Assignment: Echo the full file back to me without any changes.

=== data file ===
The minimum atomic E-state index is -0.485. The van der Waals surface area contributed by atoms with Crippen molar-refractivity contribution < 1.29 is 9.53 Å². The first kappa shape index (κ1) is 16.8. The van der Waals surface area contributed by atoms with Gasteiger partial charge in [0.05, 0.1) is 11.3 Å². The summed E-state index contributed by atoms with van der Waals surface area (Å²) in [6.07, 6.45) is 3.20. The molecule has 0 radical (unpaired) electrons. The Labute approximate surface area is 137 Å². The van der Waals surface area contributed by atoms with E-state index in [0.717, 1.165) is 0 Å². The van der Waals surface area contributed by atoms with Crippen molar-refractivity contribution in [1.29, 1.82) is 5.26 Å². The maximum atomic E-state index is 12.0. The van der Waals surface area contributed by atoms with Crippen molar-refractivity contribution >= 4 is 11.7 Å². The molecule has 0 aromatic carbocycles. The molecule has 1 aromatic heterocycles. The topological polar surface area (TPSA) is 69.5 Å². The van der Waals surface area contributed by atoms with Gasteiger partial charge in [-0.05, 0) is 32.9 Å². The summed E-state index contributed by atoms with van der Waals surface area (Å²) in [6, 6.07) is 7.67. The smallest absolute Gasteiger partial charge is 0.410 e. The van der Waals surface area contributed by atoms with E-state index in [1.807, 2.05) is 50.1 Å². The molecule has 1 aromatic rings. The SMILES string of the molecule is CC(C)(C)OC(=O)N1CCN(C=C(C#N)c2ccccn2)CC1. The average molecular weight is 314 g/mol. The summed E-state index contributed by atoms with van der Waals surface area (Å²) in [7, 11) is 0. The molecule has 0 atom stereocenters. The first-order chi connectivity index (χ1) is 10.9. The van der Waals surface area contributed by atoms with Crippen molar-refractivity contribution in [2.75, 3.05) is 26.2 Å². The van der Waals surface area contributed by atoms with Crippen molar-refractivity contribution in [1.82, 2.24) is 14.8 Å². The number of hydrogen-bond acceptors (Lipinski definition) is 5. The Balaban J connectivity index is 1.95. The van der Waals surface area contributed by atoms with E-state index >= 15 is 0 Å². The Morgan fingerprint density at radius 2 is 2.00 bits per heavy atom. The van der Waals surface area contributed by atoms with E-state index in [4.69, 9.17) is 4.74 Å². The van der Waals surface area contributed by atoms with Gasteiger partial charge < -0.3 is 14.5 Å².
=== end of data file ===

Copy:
The minimum atomic E-state index is -0.485. The van der Waals surface area contributed by atoms with Crippen molar-refractivity contribution < 1.29 is 9.53 Å². The first kappa shape index (κ1) is 16.8. The van der Waals surface area contributed by atoms with Gasteiger partial charge in [0.05, 0.1) is 11.3 Å². The summed E-state index contributed by atoms with van der Waals surface area (Å²) in [6.07, 6.45) is 3.20. The molecule has 0 radical (unpaired) electrons. The Labute approximate surface area is 137 Å². The van der Waals surface area contributed by atoms with E-state index in [0.717, 1.165) is 0 Å². The van der Waals surface area contributed by atoms with Crippen molar-refractivity contribution in [1.29, 1.82) is 5.26 Å². The maximum atomic E-state index is 12.0. The van der Waals surface area contributed by atoms with Crippen molar-refractivity contribution >= 4 is 11.7 Å². The molecule has 0 aromatic carbocycles. The molecule has 1 aromatic heterocycles. The topological polar surface area (TPSA) is 69.5 Å². The van der Waals surface area contributed by atoms with Gasteiger partial charge in [-0.05, 0) is 32.9 Å². The summed E-state index contributed by atoms with van der Waals surface area (Å²) in [6, 6.07) is 7.67. The smallest absolute Gasteiger partial charge is 0.410 e. The van der Waals surface area contributed by atoms with E-state index in [1.807, 2.05) is 50.1 Å². The molecule has 1 aromatic rings. The SMILES string of the molecule is CC(C)(C)OC(=O)N1CCN(C=C(C#N)c2ccccn2)CC1. The average molecular weight is 314 g/mol. The summed E-state index contributed by atoms with van der Waals surface area (Å²) in [7, 11) is 0. The molecule has 0 atom stereocenters. The first-order chi connectivity index (χ1) is 10.9. The van der Waals surface area contributed by atoms with Crippen molar-refractivity contribution in [2.75, 3.05) is 26.2 Å². The van der Waals surface area contributed by atoms with Crippen molar-refractivity contribution in [1.82, 2.24) is 14.8 Å². The number of hydrogen-bond acceptors (Lipinski definition) is 5. The Balaban J connectivity index is 1.95. The van der Waals surface area contributed by atoms with E-state index >= 15 is 0 Å². The Morgan fingerprint density at radius 2 is 2.00 bits per heavy atom. The van der Waals surface area contributed by atoms with E-state index in [4.69, 9.17) is 4.74 Å². The van der Waals surface area contributed by atoms with Gasteiger partial charge < -0.3 is 14.5 Å².